Writer/Dancer Nicole Bain
Nicole Bain gives us her critique on the latest latest performance of the Stella Maris Dance Ensemble
Last weekend, the Stella Maris Dance Ensemble presented its 17th season of dance in dedication to the memory of former Artistic Director of the NDTC, the late Professor the Hon. Rex Nettleford. It featured two of his works and four others choreographed by Abeldo 'Tokie' Gonzales and Dr. Monika Lawrence, Artistic Director of Stella Maris; both were former dancers with the NDTC. The evening opened with “Dis Poem”, choreographed in 1989 by Nettleford and remounted by D’Roi Rose. In the first section the dancers, clad in light grey sweat suits with red, green and gold stripes emblazoned across their chests, moved militantly to the spoken word of Mutabaruka.
Learn about our Cultural Tours
They danced the frustrations of a race of people denied the right to exist freely, effectively brought across by Nettleford’s use of stark, clipped movement, and the dancers’ emotiveness. In the second section, soloist Gavin Hart gave a solid and committed performance. The piece ended with a hopeful final movement which was strong, jubilant and fluid, marred only by the occasional overdone facial expression from one or two of the performers.
Next up was the new work ‘Supernova’ by Abeldo ‘Tokie’ Gonzales. This was an ambitious number in concept but fell somewhat short in execution. The piece opened with an athletic solo, danced brilliantly by Kamar Tucker. However the strong build up was quickly followed by a visually overwhelming mass of dancers moving through the space and struggling to keep up with the pace of the choreography. When working with a large group, clean lines, synchronicity and attention to the nuances of the music are a must for effective communication, and unfortunately in this piece these elements needed refining. However there were some spectacular moments, such as the forming of a human trampoline which released Mr Tucker into the air like an exploding star - the supernova. Also interesting was the choreographer’s melding of gymnastics, contemporary movement and break dancing.
Tribute to Cliff
On August 1, Jamaica celebrated Emancipation Day. On August 6 we celebrated Independence Day. The National Dance Theatre Company performances are part of that celebratory season. Dancer/writer Nicole Bain reviews the Emancipation Day performance. (Photos contributed by NDTC.)
Dancer Chris Walker
The National Dance Theatre Company (NDTC) continues its season of dance with a suite of offerings from various choreographers including Patrick Earle, Arsenio Andrade-Calderon, Christina Gonzalez and, importantly, former Artistic Director, the late Professor the Honourable Rex Nettleford. The programme performed on August 1 was aptly chosen by Barry Moncrieffe - NDTC icon and Nettleford's successor - to reflect the Emancipation and Independence celebrations. It featured various aspects of the Jamaican historical experience focusing primarily on religion.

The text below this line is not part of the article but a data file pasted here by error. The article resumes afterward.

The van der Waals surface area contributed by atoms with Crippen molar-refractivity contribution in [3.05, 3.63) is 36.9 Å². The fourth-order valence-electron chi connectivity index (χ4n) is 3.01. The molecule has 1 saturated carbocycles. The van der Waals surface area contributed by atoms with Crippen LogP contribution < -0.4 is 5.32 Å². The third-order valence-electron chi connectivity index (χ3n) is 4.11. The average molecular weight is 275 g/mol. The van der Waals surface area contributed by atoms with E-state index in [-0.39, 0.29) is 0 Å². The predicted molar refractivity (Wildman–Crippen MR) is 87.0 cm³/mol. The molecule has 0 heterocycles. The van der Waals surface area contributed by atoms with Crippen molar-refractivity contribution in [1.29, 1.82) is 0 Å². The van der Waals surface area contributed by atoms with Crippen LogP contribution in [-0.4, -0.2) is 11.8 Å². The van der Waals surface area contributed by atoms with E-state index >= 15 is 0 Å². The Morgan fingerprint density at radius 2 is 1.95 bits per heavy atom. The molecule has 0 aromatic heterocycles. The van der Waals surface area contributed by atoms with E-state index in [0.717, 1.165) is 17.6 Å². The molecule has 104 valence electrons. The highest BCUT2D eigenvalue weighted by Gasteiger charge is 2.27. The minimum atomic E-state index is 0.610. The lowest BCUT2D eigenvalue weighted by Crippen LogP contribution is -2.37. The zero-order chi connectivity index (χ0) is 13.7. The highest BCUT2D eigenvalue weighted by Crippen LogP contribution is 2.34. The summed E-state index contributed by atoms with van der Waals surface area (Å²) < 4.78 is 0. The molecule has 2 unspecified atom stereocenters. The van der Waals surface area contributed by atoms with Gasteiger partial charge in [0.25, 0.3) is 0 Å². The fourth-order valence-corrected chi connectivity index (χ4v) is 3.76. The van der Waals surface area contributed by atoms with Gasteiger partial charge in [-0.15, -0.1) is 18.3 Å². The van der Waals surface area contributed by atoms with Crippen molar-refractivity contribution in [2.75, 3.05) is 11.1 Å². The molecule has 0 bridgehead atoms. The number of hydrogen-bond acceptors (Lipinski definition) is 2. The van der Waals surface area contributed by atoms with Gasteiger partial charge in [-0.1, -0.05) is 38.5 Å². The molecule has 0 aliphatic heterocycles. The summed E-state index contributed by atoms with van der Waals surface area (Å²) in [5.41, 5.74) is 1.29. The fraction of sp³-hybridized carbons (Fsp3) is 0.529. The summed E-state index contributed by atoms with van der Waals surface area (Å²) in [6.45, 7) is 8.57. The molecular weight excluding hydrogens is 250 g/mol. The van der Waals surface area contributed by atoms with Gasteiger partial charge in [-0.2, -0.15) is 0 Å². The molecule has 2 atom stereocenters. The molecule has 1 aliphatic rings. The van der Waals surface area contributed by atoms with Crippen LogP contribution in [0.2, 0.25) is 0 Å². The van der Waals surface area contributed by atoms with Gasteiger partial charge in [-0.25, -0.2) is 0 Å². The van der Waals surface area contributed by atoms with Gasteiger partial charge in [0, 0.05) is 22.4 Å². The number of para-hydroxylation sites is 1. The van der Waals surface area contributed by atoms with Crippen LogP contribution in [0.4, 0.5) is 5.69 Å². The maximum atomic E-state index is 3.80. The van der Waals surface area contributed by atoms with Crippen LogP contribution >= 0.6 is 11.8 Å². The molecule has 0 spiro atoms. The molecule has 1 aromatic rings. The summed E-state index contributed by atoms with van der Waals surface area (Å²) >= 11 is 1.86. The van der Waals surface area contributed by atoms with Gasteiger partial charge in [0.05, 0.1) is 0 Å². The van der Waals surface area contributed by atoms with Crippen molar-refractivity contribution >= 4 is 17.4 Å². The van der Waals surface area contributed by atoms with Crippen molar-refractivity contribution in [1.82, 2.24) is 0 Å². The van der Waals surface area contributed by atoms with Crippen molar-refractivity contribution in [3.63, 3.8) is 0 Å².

On Emancipation Day the show opened with Form in Fusion, created by company member Patrick Earle and danced by the company. The new work which explored the traditional folk form Kumina was a wonderful blend of simple movement and intricate floor patterns and shapes which were best seen from the balcony. The female dancers demonstrated a regal beauty as they inched forward, hips swaying almost imperceptibly. Three of them in particular demonstrated great control and concentration as they successfully executed a series of movements including a full split while balancing oil lamps on their heads. At times the company members displayed a trance-like intensity as they moved to the traditional music of the NDTC drummers and singers. For the most part their movement was subtle, dignified and controlled. And then suddenly, with only the slightest musical warning, they would twirl around ecstatically, only to catch themselves and continue on in solemn procession. The costumes were a beautiful addition to this well-crafted piece whose only flaw was that it needed greater synchronicity.
A solo excerpt from Professor Nettleford's Islands followed. This was danced by Kevin Moore, clad in full black with a red cloth wrapped around his body which would later become a prop. Mr. Moore possesses the assets of strength and natural flexibility, and danced with a great deal of commitment to the piece; however his execution felt heavy and disjointed in places. As such the solo fell short of its potential. The motivation for the piece was also hard to glean because of its lack of inclusion in the written programme.
L-R: Alaine Grant, Keita-Marie Chamberlain, Natalie Chung, Deborah Powell-Valentino, and Kerry-Ann Henry
L-R: David Blake, Marlon Simms, Marc Hall and Chris Walker